Lesson 2.7: Adding a Test Mocking Framework

With our current test project, we have several classes that we created to “mock” some simple behavior for our tests: MockGameSession, MockJSRuntime, and MockIconProvider. As we build out our game, we will need to mock more classes to help simplify our testing. Creating mock objects manually is repetitive and time consuming, so to increase our productivity, we will try automatic generation of mock objects by using a mocking framework.

A mocking framework is used to create replacement objects like Fakes, Stubs and Mocks. It is used to isolate each dependency and help developers perform unit testing in a concise, quick, and reliable way.

There are several different mock frameworks available for .NET. But for our project, we’re going use the Moq framework.

Installing Moq Framework

To install the Moq package, we need to use the NuGet Package Manager again. Launch it by right clicking on the SimpleRPG.Game.Tests project and select Manage NuGet Packages from the context menu.

Fig 1 – Installing Moq package

Then Browse for the Moq package and click the Install button (accepting any license requests). This will install the Moq framework into our test project.

Remove MockJSRuntime & MockIconProvider

Both of these classes are mocked as part of registering Blazorise for component tests (in Lesson 2.4) in the TestServiceProviderExtensions.AddBlazoriseServices extension method. These classes just implement a couple of interfaces and do nothing when their methods are called. This is the simplest form of mock objects.

We are going to delete these two classes, and then use Moq to create mock instances of these two interfaces. The new code in the TestServiceProviderExtensions.cs file will look like:

using Blazorise;
using Blazorise.Bootstrap;
using Bunit;
using Microsoft.Extensions.DependencyInjection;
using Microsoft.JSInterop;
using Moq;

namespace SimpleRPG.Game.Tests.Mocks
{
    public static class TestServiceProviderExtensions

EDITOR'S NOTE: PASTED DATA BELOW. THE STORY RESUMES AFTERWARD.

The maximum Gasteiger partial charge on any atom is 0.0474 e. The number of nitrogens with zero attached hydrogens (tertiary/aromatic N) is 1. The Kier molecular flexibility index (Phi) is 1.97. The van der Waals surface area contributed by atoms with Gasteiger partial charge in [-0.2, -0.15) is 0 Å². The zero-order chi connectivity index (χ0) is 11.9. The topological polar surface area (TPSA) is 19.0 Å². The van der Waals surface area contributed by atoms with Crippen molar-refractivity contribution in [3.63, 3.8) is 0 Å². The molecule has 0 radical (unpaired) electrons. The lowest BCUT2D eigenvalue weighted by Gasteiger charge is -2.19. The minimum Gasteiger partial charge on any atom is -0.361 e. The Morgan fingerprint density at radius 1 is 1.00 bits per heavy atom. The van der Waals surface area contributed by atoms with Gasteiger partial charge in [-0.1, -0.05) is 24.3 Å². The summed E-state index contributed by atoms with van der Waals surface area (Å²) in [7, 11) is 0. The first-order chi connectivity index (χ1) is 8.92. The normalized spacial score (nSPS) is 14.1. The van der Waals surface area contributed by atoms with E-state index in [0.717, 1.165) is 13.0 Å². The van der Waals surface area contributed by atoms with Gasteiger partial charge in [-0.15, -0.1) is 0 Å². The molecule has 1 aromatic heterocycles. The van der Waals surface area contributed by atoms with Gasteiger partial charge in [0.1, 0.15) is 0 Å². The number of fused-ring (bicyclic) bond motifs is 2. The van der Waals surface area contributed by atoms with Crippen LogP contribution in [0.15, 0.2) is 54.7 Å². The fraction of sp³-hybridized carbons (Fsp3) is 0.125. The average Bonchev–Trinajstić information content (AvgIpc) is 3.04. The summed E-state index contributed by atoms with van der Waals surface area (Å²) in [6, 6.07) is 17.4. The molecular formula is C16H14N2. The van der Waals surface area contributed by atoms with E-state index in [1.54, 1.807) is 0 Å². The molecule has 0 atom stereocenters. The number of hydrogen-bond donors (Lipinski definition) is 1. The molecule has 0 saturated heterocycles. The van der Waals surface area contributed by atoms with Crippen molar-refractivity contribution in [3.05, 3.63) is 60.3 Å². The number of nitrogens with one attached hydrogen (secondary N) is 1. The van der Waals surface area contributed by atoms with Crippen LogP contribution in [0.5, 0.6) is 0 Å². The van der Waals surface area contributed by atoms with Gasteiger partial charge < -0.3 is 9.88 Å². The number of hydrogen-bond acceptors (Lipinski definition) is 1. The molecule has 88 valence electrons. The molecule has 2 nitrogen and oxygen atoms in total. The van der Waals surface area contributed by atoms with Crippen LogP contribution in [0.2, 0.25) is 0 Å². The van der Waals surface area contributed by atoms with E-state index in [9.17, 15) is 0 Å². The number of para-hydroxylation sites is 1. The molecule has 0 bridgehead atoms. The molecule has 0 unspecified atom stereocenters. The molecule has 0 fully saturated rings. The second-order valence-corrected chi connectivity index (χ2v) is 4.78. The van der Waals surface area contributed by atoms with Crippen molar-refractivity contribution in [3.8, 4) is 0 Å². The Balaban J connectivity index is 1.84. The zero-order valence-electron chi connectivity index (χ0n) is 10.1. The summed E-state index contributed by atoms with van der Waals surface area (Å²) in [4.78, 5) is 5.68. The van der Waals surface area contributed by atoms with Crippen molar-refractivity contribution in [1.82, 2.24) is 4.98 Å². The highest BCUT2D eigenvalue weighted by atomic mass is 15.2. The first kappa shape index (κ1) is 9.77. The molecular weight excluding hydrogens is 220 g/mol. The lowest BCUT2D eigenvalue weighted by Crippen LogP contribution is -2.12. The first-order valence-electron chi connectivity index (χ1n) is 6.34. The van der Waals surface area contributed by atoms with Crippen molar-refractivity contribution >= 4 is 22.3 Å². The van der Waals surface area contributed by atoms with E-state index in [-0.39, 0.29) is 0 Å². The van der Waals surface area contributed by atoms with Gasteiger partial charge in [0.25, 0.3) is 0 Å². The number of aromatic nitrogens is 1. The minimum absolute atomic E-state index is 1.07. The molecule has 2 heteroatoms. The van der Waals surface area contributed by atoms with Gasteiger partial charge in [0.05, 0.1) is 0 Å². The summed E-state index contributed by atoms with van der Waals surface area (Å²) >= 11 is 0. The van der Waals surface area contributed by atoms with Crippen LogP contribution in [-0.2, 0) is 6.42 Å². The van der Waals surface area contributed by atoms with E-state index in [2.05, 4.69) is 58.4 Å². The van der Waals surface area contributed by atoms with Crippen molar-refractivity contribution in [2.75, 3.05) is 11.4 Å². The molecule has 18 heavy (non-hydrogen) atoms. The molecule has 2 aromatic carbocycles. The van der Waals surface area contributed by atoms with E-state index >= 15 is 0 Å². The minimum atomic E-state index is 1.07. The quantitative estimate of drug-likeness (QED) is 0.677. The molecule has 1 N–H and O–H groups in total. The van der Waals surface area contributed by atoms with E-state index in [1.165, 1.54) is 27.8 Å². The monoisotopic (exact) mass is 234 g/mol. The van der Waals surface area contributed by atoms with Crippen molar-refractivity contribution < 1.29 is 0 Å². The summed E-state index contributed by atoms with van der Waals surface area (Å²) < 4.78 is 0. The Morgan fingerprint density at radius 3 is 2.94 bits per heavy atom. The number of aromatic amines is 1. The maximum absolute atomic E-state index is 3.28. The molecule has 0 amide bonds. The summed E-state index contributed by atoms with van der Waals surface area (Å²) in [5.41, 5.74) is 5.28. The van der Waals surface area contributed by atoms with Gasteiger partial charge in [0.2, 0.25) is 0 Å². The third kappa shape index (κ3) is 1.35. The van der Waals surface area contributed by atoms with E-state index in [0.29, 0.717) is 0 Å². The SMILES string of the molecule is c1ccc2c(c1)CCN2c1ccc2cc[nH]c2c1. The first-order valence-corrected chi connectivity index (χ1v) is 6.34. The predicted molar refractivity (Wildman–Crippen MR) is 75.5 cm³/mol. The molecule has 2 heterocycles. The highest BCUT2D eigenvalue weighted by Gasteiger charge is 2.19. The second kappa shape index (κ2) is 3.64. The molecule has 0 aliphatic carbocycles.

{
        public static void AddBlazoriseServices(this TestServiceProvider services)
        {
            var mockJsRuntime = new Mock<IJSRuntime>().Object;

            services.AddSingleton<IClassProvider>(new BootstrapClassProvider());
            services.AddSingleton<IStyleProvider>(new BootstrapStyleProvider());
            services.AddSingleton<IJSRunner>(new BootstrapJSRunner(mockJsRuntime));
            services.AddSingleton<IJSRuntime>(mockJsRuntime);
            services.AddSingleton<IComponentMapper>(new ComponentMapper());
            services.AddSingleton<IThemeGenerator>(new BootstrapThemeGenerator());
            services.AddSingleton<IIconProvider>(new Mock<IIconProvider>().Object);
            services.AddSingleton<BlazoriseOptions>(new BlazoriseOptions());
        }
    }
}

The first thing we’ll notice is that this file has been greatly simplified. We deleted our mock implementation of IJSRuntime and IIconProvider. The remaining code is just the code that registers the Blaorise Bootstrap services.

Line #14 above creates a new instance of of a mock for the ISJRuntime interface. The Mock class (which is part of the Moq framework) is a generic class, so that we can define what type we are mocking. The implementation of this new mock class provides properties and methods defined by the interface which return default values and perform no operations on method calls… just like we did in our handwritten mock classes. The Mock<T>.Object property casts our mock object to the type we used to define the generic definition.

Note that Moq works really well with interfaces and classes… we can use either in Mock<T> definition. However when wanting to overwrite the implementation of methods/properties, we need to use interfaces or classes with virtual methods/properties that Moq will override. This does put design constraints on our implementation, but coding to interfaces is a good design practice anyway to help keep our components more loosely coupled.